The sounds of a bloody brawl direct me to the football field behind the regional high school where the junior varsity team is warming up for Saturday. Getting nearer, one cry stands out. “I want to see Balboni get killed!” I quicken my step, wondering whether I’m about to scoop an altogether more serious event.

I’m from England and I didn’t know what to expect from this game — I was told junior varsity was a decent place to start. “They’ll be covering the basics, like throwing and catching,” I was told. Today they seem to be concentrating on the pummeling aspect of the sport. The team has formed a circle around two opponents fighting it out in the middle, and are shouting encouragements. “Destroy him!” Someone shouts. “Rip him down!” A stocky player pile drives his opposite number out of the circle at a jogging pace, finishing with a flourish by folding the guy in three and collapsing on top of him in a series of helmets butts. The padding, which always looks faintly ridiculous to foreigners, suddenly makes a lot of sense. Football careers would clearly be very short if it wasn’t for all the armor.

The crowd shouts its appreciation, the winner helps his victim up and they embrace. Along with the protection this is the second and only other difference I can intimate between this and street fighting. Oh, and then there’s the ball.

“Okay, I’m going to throw this up for you,” says coach Phil Hughes to his team, picking up a football and selecting three players. I assume he has called a halt to the ritual violence and in a way he has: Now he is interested in seeing something a little more free-form. The purpose, such as it is, would appear to be to catch the ball and run with it. Failing that, to put as serious a hurt as possible on your teammate. “The rules are, there are no rules. I throw the ball up at you and you kick each other’s asses,” confirms Mr. Hughes, pounding the ball in to the ground. As it hops up the rest of the team goes wild. “Oh damn!” says one player in mock horror at witnessing a particularly punishing tackle. One player makes the decision ahead of time that the correct target is in fact the face of his fellow teammate, putting on an initial burst of speed before back tracking into a clothes hanger maneuver.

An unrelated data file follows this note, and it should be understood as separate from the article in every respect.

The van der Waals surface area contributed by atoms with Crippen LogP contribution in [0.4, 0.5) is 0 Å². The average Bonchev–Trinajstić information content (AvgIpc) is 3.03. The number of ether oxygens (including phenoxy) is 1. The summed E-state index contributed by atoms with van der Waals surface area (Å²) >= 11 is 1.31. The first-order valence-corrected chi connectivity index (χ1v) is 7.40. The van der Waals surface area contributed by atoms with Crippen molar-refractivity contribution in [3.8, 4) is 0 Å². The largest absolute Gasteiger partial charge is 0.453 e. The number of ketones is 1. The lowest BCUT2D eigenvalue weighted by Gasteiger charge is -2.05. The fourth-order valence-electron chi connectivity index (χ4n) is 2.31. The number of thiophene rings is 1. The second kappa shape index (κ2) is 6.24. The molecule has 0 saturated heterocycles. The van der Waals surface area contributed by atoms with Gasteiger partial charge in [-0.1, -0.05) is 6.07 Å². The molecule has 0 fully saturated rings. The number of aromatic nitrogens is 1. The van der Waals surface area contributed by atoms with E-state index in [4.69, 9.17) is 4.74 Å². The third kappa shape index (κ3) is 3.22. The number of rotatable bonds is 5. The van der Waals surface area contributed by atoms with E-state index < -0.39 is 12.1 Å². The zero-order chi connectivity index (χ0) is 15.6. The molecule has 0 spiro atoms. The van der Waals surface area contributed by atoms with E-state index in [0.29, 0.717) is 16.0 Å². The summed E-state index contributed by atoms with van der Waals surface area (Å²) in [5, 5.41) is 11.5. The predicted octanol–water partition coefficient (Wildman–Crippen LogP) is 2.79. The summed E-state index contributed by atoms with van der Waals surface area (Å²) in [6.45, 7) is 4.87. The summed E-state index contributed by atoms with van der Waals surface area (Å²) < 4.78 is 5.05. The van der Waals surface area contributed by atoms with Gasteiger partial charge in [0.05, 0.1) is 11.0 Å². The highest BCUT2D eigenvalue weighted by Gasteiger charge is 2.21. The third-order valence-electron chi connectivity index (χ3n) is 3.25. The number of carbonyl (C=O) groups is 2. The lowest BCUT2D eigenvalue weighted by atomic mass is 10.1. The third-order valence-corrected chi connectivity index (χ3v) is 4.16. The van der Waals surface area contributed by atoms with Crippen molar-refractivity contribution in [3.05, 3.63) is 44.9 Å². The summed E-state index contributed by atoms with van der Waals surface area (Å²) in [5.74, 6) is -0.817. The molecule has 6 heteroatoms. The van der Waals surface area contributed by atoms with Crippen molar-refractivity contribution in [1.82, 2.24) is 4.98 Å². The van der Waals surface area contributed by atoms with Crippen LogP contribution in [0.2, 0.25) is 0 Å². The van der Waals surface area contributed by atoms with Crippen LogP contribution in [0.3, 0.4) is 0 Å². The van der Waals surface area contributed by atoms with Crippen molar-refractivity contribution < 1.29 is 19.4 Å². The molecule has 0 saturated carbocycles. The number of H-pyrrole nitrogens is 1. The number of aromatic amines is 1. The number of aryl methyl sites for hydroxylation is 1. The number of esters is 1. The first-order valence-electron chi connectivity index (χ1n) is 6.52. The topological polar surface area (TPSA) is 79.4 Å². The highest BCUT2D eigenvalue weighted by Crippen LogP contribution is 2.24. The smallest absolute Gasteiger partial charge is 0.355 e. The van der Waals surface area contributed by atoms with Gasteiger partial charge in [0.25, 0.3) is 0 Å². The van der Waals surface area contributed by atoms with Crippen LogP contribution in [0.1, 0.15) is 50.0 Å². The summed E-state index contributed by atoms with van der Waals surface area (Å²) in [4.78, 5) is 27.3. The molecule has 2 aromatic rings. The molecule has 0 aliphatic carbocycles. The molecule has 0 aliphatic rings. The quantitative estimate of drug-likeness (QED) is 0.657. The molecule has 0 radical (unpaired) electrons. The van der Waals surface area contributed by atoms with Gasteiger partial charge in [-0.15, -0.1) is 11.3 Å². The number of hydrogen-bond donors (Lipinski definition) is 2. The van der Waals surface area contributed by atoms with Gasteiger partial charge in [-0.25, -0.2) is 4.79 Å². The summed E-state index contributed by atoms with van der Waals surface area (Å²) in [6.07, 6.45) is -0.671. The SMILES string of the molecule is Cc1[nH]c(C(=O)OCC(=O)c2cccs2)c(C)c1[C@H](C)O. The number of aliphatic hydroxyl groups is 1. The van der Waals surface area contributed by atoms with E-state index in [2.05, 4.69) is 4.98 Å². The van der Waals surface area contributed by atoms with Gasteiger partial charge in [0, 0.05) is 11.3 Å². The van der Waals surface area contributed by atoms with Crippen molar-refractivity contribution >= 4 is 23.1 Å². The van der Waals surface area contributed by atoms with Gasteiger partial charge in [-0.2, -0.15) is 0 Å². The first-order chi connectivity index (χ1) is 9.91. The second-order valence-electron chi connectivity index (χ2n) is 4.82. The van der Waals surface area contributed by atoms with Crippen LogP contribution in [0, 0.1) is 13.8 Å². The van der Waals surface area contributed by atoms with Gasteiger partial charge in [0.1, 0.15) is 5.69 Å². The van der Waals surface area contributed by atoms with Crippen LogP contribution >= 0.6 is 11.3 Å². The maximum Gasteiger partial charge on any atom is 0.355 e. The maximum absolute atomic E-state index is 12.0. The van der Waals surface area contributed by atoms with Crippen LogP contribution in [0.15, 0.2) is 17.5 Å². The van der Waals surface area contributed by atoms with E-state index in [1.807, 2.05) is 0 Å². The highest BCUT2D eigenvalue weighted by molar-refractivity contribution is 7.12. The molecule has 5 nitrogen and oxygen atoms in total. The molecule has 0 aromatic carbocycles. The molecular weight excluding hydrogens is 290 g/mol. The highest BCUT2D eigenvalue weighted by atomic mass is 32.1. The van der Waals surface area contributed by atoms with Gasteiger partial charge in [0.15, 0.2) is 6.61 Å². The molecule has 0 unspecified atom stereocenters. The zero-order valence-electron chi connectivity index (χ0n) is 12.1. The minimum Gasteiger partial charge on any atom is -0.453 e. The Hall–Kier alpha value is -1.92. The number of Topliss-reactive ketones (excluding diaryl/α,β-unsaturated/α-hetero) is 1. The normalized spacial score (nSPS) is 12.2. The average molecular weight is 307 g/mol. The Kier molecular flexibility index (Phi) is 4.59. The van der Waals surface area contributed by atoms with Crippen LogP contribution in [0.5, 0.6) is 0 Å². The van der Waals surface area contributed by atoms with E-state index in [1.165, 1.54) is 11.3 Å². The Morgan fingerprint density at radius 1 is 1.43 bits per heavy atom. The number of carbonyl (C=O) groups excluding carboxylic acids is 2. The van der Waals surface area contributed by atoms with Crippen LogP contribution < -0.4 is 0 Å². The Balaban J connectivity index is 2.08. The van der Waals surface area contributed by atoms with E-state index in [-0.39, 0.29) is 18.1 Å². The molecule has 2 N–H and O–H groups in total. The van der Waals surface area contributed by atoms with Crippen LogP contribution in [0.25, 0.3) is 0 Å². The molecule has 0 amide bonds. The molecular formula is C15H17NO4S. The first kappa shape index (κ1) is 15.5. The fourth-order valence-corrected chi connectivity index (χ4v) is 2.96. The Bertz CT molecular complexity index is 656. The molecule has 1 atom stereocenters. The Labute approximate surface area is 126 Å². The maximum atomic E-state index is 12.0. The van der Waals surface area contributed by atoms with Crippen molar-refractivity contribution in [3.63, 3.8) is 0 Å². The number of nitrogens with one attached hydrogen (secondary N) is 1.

According to Mr. Hughes, these routines are crucial to learning the game. “A big part [of junior varsity training] is getting used to the physical aspect,” he says, “so I encourage them to get in there and scrimmage.” They will need to be fully versed when they meet Nantucket. “The Nantucket offensive line have two guys measuring 6’5” and they are 220 pounds.” Martha’s Vineyard has the numbers though, with 40 players, and has the advantage of being able to substitute and take rest times. Nantucket has only 21.

From the sidelines almost every junior varsity team member looks eminently capable of rearranging my body parts. I can only imagine the carnage full-grown varsity players are able to cause. Mr. Hughes recounts some of the collateral damage he has witnessed coaching school football over the past nine years. “They’re not terrible, the injuries,” he says. “You regularly get torn muscles, broken fingers, that kind of thing. The worst injuries tend to be broken legs . . . .” Based on the warm-up exercises it is not hard to imagine that this is a regular occurrence.

As for this reporter, there is plenty enough exhilaration just watching it all from the sidelines. I never fully grasped American football. But now I do.

Go Vineyard.